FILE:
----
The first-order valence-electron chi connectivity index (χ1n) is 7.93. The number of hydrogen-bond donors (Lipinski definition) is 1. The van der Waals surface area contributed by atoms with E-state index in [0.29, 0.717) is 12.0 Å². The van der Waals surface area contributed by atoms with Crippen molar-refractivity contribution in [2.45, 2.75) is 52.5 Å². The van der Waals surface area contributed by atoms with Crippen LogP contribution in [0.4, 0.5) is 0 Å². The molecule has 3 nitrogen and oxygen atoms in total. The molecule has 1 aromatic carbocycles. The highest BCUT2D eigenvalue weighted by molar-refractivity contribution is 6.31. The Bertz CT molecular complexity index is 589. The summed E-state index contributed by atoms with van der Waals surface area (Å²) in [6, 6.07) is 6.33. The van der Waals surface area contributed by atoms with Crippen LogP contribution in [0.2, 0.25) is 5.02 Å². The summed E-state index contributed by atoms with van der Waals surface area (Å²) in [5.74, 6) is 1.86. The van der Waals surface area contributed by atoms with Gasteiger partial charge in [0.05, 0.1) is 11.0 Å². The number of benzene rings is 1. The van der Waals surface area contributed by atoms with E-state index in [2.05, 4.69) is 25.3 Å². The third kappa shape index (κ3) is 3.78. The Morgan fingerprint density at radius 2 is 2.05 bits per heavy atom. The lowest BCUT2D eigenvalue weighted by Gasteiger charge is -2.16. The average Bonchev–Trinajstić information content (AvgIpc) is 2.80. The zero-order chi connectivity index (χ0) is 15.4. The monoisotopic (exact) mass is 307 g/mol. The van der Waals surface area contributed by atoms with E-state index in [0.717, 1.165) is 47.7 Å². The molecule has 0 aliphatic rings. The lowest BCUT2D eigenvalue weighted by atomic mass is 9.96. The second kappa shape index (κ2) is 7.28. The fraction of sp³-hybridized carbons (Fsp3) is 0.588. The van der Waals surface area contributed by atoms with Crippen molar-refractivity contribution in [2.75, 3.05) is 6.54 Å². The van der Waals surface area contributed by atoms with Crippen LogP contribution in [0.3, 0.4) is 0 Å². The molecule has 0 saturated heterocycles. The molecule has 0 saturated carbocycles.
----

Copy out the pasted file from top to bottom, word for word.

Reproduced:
The first-order valence-electron chi connectivity index (χ1n) is 7.93. The number of hydrogen-bond donors (Lipinski definition) is 1. The van der Waals surface area contributed by atoms with E-state index in [0.29, 0.717) is 12.0 Å². The van der Waals surface area contributed by atoms with Crippen molar-refractivity contribution in [2.45, 2.75) is 52.5 Å². The van der Waals surface area contributed by atoms with Crippen LogP contribution in [0.4, 0.5) is 0 Å². The molecule has 3 nitrogen and oxygen atoms in total. The molecule has 1 aromatic carbocycles. The highest BCUT2D eigenvalue weighted by molar-refractivity contribution is 6.31. The Bertz CT molecular complexity index is 589. The summed E-state index contributed by atoms with van der Waals surface area (Å²) in [6, 6.07) is 6.33. The van der Waals surface area contributed by atoms with Crippen LogP contribution in [0.2, 0.25) is 5.02 Å². The summed E-state index contributed by atoms with van der Waals surface area (Å²) in [5.74, 6) is 1.86. The van der Waals surface area contributed by atoms with Gasteiger partial charge in [0.05, 0.1) is 11.0 Å². The number of benzene rings is 1. The van der Waals surface area contributed by atoms with E-state index in [2.05, 4.69) is 25.3 Å². The third kappa shape index (κ3) is 3.78. The Morgan fingerprint density at radius 2 is 2.05 bits per heavy atom. The lowest BCUT2D eigenvalue weighted by Gasteiger charge is -2.16. The average Bonchev–Trinajstić information content (AvgIpc) is 2.80. The zero-order chi connectivity index (χ0) is 15.4. The monoisotopic (exact) mass is 307 g/mol. The van der Waals surface area contributed by atoms with E-state index in [0.717, 1.165) is 47.7 Å². The molecule has 0 aliphatic rings. The lowest BCUT2D eigenvalue weighted by atomic mass is 9.96. The second kappa shape index (κ2) is 7.28. The fraction of sp³-hybridized carbons (Fsp3) is 0.588. The van der Waals surface area contributed by atoms with Crippen molar-refractivity contribution in [2.75, 3.05) is 6.54 Å². The van der Waals surface area contributed by atoms with Crippen LogP contribution in [0.3, 0.4) is 0 Å². The molecule has 0 saturated heterocycles. The molecule has 0 saturated carbocycles.